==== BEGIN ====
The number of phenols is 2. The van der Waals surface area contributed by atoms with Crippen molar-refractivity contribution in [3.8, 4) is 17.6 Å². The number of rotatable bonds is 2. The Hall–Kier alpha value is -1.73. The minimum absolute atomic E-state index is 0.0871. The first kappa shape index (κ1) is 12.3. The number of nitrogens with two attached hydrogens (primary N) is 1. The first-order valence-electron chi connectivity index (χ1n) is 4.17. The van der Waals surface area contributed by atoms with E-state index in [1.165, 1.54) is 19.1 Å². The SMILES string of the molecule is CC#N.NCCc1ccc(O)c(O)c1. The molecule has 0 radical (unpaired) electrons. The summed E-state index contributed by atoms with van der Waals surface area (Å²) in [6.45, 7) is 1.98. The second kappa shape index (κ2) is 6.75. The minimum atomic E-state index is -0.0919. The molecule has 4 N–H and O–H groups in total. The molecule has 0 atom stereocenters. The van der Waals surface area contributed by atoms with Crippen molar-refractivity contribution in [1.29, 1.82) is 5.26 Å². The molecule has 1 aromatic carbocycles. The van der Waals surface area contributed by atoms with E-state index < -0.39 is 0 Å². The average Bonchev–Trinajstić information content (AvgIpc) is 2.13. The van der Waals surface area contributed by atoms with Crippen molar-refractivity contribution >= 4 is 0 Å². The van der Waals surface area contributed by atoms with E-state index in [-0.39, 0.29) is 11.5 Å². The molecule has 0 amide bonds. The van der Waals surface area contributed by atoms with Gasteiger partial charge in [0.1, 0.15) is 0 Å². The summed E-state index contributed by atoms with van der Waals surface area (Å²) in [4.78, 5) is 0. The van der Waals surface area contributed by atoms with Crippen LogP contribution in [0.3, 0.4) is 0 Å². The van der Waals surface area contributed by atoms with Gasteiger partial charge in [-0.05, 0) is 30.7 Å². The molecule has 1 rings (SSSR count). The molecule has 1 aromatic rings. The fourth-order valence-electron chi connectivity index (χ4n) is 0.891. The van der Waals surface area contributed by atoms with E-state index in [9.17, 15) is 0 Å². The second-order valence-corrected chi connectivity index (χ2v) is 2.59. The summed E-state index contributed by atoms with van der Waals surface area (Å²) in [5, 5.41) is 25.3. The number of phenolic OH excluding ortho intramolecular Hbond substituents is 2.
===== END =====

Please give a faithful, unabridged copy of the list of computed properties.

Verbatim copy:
The number of phenols is 2. The van der Waals surface area contributed by atoms with Crippen molar-refractivity contribution in [3.8, 4) is 17.6 Å². The number of rotatable bonds is 2. The Hall–Kier alpha value is -1.73. The minimum absolute atomic E-state index is 0.0871. The first kappa shape index (κ1) is 12.3. The number of nitrogens with two attached hydrogens (primary N) is 1. The first-order valence-electron chi connectivity index (χ1n) is 4.17. The van der Waals surface area contributed by atoms with E-state index in [1.165, 1.54) is 19.1 Å². The SMILES string of the molecule is CC#N.NCCc1ccc(O)c(O)c1. The molecule has 0 radical (unpaired) electrons. The summed E-state index contributed by atoms with van der Waals surface area (Å²) in [6.45, 7) is 1.98. The second kappa shape index (κ2) is 6.75. The minimum atomic E-state index is -0.0919. The molecule has 4 N–H and O–H groups in total. The molecule has 0 atom stereocenters. The van der Waals surface area contributed by atoms with Crippen molar-refractivity contribution in [1.29, 1.82) is 5.26 Å². The molecule has 1 aromatic carbocycles. The van der Waals surface area contributed by atoms with E-state index < -0.39 is 0 Å². The average Bonchev–Trinajstić information content (AvgIpc) is 2.13. The van der Waals surface area contributed by atoms with Crippen molar-refractivity contribution >= 4 is 0 Å². The van der Waals surface area contributed by atoms with E-state index in [-0.39, 0.29) is 11.5 Å². The molecule has 0 amide bonds. The van der Waals surface area contributed by atoms with Gasteiger partial charge in [0.1, 0.15) is 0 Å². The summed E-state index contributed by atoms with van der Waals surface area (Å²) in [4.78, 5) is 0. The van der Waals surface area contributed by atoms with Crippen LogP contribution in [0.3, 0.4) is 0 Å². The van der Waals surface area contributed by atoms with Gasteiger partial charge in [-0.05, 0) is 30.7 Å². The molecule has 1 rings (SSSR count). The molecule has 1 aromatic rings. The fourth-order valence-electron chi connectivity index (χ4n) is 0.891. The van der Waals surface area contributed by atoms with E-state index in [9.17, 15) is 0 Å². The second-order valence-corrected chi connectivity index (χ2v) is 2.59. The summed E-state index contributed by atoms with van der Waals surface area (Å²) in [5, 5.41) is 25.3. The number of phenolic OH excluding ortho intramolecular Hbond substituents is 2.